I know Prednisone has a bad reputation but I've been on a very low dose for about three years. I have had none of the bad side effects we all hear about. I am very concerned about the recent comments on the board and the articles offered on how Prednisone should never be given to sclero patients and how many patients and doctors are unaware of this. The main thing, until now, that I have worried about regarding the use of the Prednisone is that, since it lowers the immune system, I am more susceptible to colds and flue and everything else that the immune system is supposed to fight off! Also, I think it's bad for the bones. But, as my doctor told me, sometimes it's a balancing act with these drugs. I want to be able to function and if the only way to do that is with one drug or another, I guess I will have to take the drug and hope for no side effects!

I have a doctor's appointment tomorrow afternoon and I intend to quiz my rheumatologist!! She was wanting to switch me to Methotrexate last time I went in a couple of months ago, but I resisted because that's a drug I am scared of!

I am on the forum tonight to track down those articles about Prednisone and I intend to highlight the parts I want my doctor to read and discuss with me. It may be a moot point for me if I have to get off the Pred and get on the Methotrexate, but I will try to get some answers from my doctor anyway.

I already think I know what she is going to say and that is that on a very low dose, the Pred isn't going to cause sudden renal failure -- I believe that was what the articles were about. Again, I have to find those articles. I read them before and I think the deaths were in people who were on very high doses of Pred. My doctor wants me on between 3 and 5 mg. and said she's satisfied as long as it's that low. However, recently I have been on 7 1/2 mg. and just now finally got it down to 6. That's why she's wanting to switch to Methotrexate and that's why I've been desperately trying to lower my dose back to 5! I am really scared to death of the Methotrexate! It's a chemotherapy drug, you know.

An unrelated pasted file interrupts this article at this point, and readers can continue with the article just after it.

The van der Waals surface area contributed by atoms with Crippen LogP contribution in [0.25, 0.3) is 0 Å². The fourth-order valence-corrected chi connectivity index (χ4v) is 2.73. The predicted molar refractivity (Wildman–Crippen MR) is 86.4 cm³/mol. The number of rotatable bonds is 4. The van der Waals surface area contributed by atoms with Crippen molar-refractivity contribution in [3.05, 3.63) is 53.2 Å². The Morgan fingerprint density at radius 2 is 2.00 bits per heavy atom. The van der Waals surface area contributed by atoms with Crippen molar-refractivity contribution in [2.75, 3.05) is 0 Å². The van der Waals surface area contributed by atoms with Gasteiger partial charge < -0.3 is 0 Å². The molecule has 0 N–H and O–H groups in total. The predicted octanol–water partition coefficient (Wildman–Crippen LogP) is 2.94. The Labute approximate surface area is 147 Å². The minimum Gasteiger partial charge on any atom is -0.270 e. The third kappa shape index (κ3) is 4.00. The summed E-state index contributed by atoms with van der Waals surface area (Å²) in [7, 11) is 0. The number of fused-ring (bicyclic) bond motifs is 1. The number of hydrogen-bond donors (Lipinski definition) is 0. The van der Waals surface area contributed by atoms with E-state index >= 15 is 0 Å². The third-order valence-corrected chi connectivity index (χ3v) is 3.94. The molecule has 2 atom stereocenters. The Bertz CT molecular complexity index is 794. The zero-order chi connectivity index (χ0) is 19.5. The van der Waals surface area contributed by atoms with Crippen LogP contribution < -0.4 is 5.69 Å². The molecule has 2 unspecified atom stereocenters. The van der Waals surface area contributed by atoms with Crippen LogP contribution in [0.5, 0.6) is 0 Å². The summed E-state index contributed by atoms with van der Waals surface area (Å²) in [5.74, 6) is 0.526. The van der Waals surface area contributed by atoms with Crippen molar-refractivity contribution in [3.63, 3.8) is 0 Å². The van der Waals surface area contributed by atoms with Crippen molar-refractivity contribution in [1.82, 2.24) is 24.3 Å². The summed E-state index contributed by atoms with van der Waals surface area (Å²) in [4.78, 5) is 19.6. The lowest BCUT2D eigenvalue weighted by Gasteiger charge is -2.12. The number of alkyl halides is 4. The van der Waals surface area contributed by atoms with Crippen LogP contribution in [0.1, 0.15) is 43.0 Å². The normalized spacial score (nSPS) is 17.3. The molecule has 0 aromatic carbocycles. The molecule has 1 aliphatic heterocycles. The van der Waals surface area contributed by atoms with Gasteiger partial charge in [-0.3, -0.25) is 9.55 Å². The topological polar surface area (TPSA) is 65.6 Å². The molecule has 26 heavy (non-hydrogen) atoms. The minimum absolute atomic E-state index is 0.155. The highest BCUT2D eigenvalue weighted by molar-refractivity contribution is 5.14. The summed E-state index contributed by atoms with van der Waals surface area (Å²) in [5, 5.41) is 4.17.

I have seldom, if ever, heard a good word about Prednisone on this board, and goodness knows, I can see why! But for me, it has been such a blessing and such a pain reliever. I don't think I would be able to walk now if I were not on it. I would be in a wheel chair.

My doctor has quite a few sclero patients and I have always thought she was wonderful and very knowlegable about the disease. Not only that, but she consults with Dr. Mayes in Houston. Dr. Mayes is listed on this site as one of the experts on this disease. So, I will be very interested in what my doctor tells me tomorrow about these Prednisone articles!

I will let you all know what I find out.

Mary in Texas

#6 jefa


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Posted 10 September 2007 - 10:25 PM

Hi, Mary. I am not a medical professional, either, but I consulted a Medicinenet article on Prednisone which seems to have a very good explanation of the drug, its uses and complications. On page 2 of the article, it says:

A serious complication of long-term use of corticosteroids is aseptic necrosis of the hip joints. Aseptic necrosis is a condition in which there is death and degeneration of the hip bone. It is a painful condition that ultimately can lead to the need for surgical replacement of the hip. Aseptic necrosis also has been reported in the knee joints. The estimated incidence of aseptic necrosis among long-term users of corticosteroids is 3-4%. Patients taking corticosteroids who develop pain in the hips or knees should report the pain to their doctors promptly.
Warm wishes,

Carrie Maddoux
(Retired)ISN Sclero Forums Support Specialist
(Retired)ISN Sclero Forums UK Chat Host